Saving Kids’ Teeth: Part three

  • Smaller Small Medium Big Bigger
  • Default Helvetica Segoe Georgia Times

Consultant Mike Harrison explains what sugar does to children's teeth and why doctors should care more

Mr Mike Harrison (below with Dr Linda Greenwall) is a Consultant in paediatric dentistry at Guy’s Hospital. He has special interests in dental genetic disorders, diagnosis and treatment, and dental surgery under general anaesthesia. During his talk at the Saving Kids’ Teeth 2017 Conference he outlined his problems with the prevalence of sugar in children’s diet – and the dangers of Coca Cola. Dental Review reports.

It all began in the 17th Century when sugar was used as a preservative and flavouring for food and we developed a craving for it. In 1761 the Sugar Act was brought into force, which set down in law that although plantation owners’ slaves could grow and cut sugar cane out in the colonies, the sugar itself must be refined in the UK. The Government taxed the import of unrefined materials. This created uproar in the Americas, other factors made the situation worse, and the slogan “No taxation without representation” heralded a revolution, which eventually led in 1787 to the adoption of the American Constitution. Some 230 years later Donald Trump was sworn into the office of President of the United States. If it had not been for sugar such a thing would never have happened. The stuff is politically toxic as well as a poisonous food.

Then in 1875 a man called Henry Tate bought the patent rights to the technology that makes sugar cubes – and made a fortune from the nations’ sweet tooth. The Tate Gallery exists because of Tate’s profits from sugar. The Tate & Lyle sugar refinery is still in operation today, in Silvertown on the Thames just two miles from London Bridge. It is the architecture of an empire built on sugar lumps, golden syrup, and rotten teeth.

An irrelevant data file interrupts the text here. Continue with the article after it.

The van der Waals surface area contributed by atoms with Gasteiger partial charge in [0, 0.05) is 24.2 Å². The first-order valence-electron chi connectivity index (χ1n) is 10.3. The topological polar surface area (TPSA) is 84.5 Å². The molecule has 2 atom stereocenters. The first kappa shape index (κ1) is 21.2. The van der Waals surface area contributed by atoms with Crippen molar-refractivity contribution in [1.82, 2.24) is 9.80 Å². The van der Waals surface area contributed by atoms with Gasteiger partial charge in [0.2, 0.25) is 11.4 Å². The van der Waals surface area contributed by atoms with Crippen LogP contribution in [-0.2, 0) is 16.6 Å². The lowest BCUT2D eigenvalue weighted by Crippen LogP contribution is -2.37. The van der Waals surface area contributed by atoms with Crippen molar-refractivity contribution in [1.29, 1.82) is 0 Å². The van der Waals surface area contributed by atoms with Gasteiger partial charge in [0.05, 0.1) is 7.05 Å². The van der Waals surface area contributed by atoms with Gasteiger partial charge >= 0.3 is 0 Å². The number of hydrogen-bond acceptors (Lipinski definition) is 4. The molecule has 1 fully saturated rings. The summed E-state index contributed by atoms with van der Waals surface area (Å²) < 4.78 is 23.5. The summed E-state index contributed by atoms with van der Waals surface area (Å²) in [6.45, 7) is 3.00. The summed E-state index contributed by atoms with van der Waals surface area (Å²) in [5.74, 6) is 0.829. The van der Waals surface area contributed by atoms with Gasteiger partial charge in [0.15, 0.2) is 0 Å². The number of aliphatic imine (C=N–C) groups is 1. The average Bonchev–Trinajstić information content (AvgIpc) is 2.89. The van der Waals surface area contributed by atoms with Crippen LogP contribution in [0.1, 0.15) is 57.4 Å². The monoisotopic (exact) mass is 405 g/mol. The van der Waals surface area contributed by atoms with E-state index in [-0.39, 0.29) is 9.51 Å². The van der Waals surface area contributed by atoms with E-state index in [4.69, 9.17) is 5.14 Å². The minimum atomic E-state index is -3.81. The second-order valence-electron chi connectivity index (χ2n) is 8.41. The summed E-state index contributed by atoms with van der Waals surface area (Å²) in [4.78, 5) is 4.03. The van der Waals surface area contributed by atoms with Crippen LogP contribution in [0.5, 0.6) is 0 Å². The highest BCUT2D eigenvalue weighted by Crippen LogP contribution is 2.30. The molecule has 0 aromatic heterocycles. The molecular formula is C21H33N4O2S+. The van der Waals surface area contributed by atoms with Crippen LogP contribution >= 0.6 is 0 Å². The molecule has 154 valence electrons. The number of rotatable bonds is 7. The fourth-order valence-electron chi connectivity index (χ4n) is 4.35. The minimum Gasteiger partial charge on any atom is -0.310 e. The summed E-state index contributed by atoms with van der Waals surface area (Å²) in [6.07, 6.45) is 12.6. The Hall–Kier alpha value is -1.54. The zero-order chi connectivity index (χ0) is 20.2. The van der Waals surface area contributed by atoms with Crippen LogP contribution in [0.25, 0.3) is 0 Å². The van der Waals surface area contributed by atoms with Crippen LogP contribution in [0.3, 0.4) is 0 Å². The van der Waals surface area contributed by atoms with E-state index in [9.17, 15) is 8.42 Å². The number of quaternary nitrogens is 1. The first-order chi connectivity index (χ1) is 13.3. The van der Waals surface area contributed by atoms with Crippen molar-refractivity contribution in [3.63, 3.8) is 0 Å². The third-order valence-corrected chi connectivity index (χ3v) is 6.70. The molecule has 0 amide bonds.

Sugar and the politics of sugar are at the heart of the current epidemic of childhood obesity and caries. Even so, the once blue London Eye now shines red at night because sponsorship has moved from British Airways to Coca Cola, “Belly expanding, tooth rotting, pancreas shrinking, yum, yum, make mine a Coke!” What message is that glaring red eye sending out to the world?
And it’s not just fizzy pop that’s to blame. Mike cited an advertisement he had seen in a bus shelter that asked: “Ever thought of Coco Pops after School?”
This cereal is 35% sugar. It is forbidden to be advertised on TV before the 9 o’clock watershed, which therefore lists it with full frontal nudity and graphic sex acts. Coco Pops are sugar porn, yet there they are in a bus shelter where kids can read it and ask for a bowl of sugar when they get home.

We have lost our relationship with food

Food manufacturers have a cash incentive to say one thing and do another. They pay lip service to health. Look at diet drinks, they still make you obese – and they don’t rot your teeth, they dissolve them. The UK has lost its relationship with real food. A modern youngster will pop into the kitchen for a snack and come out again empty-handed saying: “Mum, there’s no food in the house, only ingredients.” And so-called value-added processed food is a blatant rip-off. Manufacturers add sugar to the mix – amongst other things - and then sell the end product for quadruple the cost of the raw ingredients. Hear that sound? It’s the sound of their profit margins expanding as quickly as their customer’s waistlines.